The Third Round: The Third Round – album review
Derby is producing some great music right now – from deeply fuzzed out shoegaze, to spitting vitriol punk and this classic indie rock from The Third Round. Features editor Sarah Lay finds out what lies beneath the surface of the band’s debut long player.
Back at the start of the year we put Derby band The Third Round on our ones to watch in 2014. While on the surface they sound like your standard Stone Roses influenced indie-rock band we felt there was something more bubbling underneath and we feel well rewarded with the release of their self-titled debut.
Sure, the expected touch points are there – aforementioned Roses, the occasional Oasis tone (and by extension all the forerunners they took inspiration from) – but there’s a few others in there that make the ears prick up and start to lift this above in a continually packed genre; the darker, taut moments which hark toward Depeche Mode are a particular treat.
The first single to be taken from the album, The Sun Shines for Miles, starts with a bouncing bom-bom-bom-de-bomp bass line that leads to a shimmering riff. It’s here that Walsh’s vocals drop any accented affectations and crystallise with the pop hooks, a wry wit in the tone as much as the delivery of the lyrics.
Here also is where the band move away from the standard rock subject matter and give us an ode to the British love affair with the package holiday. There’s a sense that with a little more time The Third Round could develop the sort of understated storytelling and riffs combo that hits straight the heart; extraordinary music for ordinary folk is the promise they need to fulfill.
As we get down to the bottom of the album things start to get really interesting. Penultimate track This Is Not Where We Fell In Love remains languid in delivery, the bright tones still present melodically but in every other way this is an angry young man’s song. Lyrically this is their Elizabeth, My Dear with apathy rather than anger toward the monarchy and seething disillusionment with current culture, cynicism about anything other than a broken future. Yes, it’s rather pleasing to find that what could easily be passed off on first listen as standard fare is in fact a downcry of modern life.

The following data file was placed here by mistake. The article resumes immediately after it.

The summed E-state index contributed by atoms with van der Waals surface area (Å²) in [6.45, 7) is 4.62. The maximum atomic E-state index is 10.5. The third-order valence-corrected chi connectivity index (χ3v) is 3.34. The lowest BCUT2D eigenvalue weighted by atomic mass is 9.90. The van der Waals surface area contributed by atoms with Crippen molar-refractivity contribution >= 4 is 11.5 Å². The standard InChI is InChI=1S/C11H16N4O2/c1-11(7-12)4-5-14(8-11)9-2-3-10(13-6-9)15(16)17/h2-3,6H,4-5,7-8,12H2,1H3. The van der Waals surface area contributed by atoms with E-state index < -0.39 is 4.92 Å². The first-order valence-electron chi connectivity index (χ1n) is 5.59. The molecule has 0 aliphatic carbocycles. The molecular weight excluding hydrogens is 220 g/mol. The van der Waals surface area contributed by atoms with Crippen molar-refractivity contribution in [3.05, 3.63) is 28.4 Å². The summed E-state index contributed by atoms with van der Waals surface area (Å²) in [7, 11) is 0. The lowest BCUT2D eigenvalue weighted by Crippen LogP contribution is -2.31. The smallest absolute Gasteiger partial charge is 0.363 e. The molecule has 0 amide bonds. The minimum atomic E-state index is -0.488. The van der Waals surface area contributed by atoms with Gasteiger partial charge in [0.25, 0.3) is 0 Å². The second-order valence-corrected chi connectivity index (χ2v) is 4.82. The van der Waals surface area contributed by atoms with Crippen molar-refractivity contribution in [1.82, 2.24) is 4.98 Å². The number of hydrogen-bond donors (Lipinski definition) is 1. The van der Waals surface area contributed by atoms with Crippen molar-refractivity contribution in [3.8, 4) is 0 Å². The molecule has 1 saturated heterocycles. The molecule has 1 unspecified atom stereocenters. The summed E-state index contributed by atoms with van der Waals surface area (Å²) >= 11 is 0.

With final track I Am One a different sound comes through; it’s fuzzier and more spaced out, the sound spreading deep and wide becoming an album-closing beast in the Champagne Supernova style. Posturing and self-obsession are thankfully absent though, while it might be grand it’s shoe rather than navel gazing that we get here. The layers of sound, the darker turn, is quite something though and an intriguing idea that this is something the band may develop further on subsequent releases.
Judged too hastily The Third Round may find themselves lumped in with all sorts of average, unambitious indie rock but for those who stick with the jangling riffs for a second or third spin there is the reward of sharp-tongued poetry and sweetly sung anger. There’s a few fade into the background tracks but more than enough stand out moments both melodically and lyrically to make this a grand debut for the Derby band.
Image of Tom Walsh taken at DE1 Festival by Adam Burzynski at Strawberry Photographic.